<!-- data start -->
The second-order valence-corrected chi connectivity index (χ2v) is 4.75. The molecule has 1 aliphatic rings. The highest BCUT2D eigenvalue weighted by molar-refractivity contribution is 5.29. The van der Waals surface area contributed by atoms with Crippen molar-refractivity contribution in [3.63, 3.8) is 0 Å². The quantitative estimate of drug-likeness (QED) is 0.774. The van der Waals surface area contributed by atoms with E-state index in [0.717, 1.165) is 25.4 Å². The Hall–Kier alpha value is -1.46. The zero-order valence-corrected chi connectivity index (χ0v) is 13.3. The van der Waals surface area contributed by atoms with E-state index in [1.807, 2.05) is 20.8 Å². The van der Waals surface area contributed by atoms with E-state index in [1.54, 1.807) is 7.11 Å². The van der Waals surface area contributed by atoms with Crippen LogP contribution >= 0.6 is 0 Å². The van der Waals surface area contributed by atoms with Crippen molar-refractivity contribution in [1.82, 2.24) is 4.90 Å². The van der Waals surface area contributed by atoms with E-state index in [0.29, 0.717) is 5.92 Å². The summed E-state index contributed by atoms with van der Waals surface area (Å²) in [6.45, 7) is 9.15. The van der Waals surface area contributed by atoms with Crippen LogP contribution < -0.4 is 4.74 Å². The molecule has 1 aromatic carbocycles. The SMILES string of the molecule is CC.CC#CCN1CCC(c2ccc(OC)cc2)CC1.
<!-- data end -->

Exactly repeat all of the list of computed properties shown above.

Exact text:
The second-order valence-corrected chi connectivity index (χ2v) is 4.75. The molecule has 1 aliphatic rings. The highest BCUT2D eigenvalue weighted by molar-refractivity contribution is 5.29. The van der Waals surface area contributed by atoms with Crippen molar-refractivity contribution in [3.63, 3.8) is 0 Å². The quantitative estimate of drug-likeness (QED) is 0.774. The van der Waals surface area contributed by atoms with E-state index in [0.717, 1.165) is 25.4 Å². The Hall–Kier alpha value is -1.46. The zero-order valence-corrected chi connectivity index (χ0v) is 13.3. The van der Waals surface area contributed by atoms with E-state index in [1.807, 2.05) is 20.8 Å². The van der Waals surface area contributed by atoms with E-state index in [1.54, 1.807) is 7.11 Å². The van der Waals surface area contributed by atoms with Crippen LogP contribution >= 0.6 is 0 Å². The van der Waals surface area contributed by atoms with Crippen molar-refractivity contribution in [1.82, 2.24) is 4.90 Å². The van der Waals surface area contributed by atoms with E-state index in [0.29, 0.717) is 5.92 Å². The summed E-state index contributed by atoms with van der Waals surface area (Å²) in [6.45, 7) is 9.15. The van der Waals surface area contributed by atoms with Crippen LogP contribution < -0.4 is 4.74 Å². The molecule has 1 aromatic carbocycles. The SMILES string of the molecule is CC.CC#CCN1CCC(c2ccc(OC)cc2)CC1.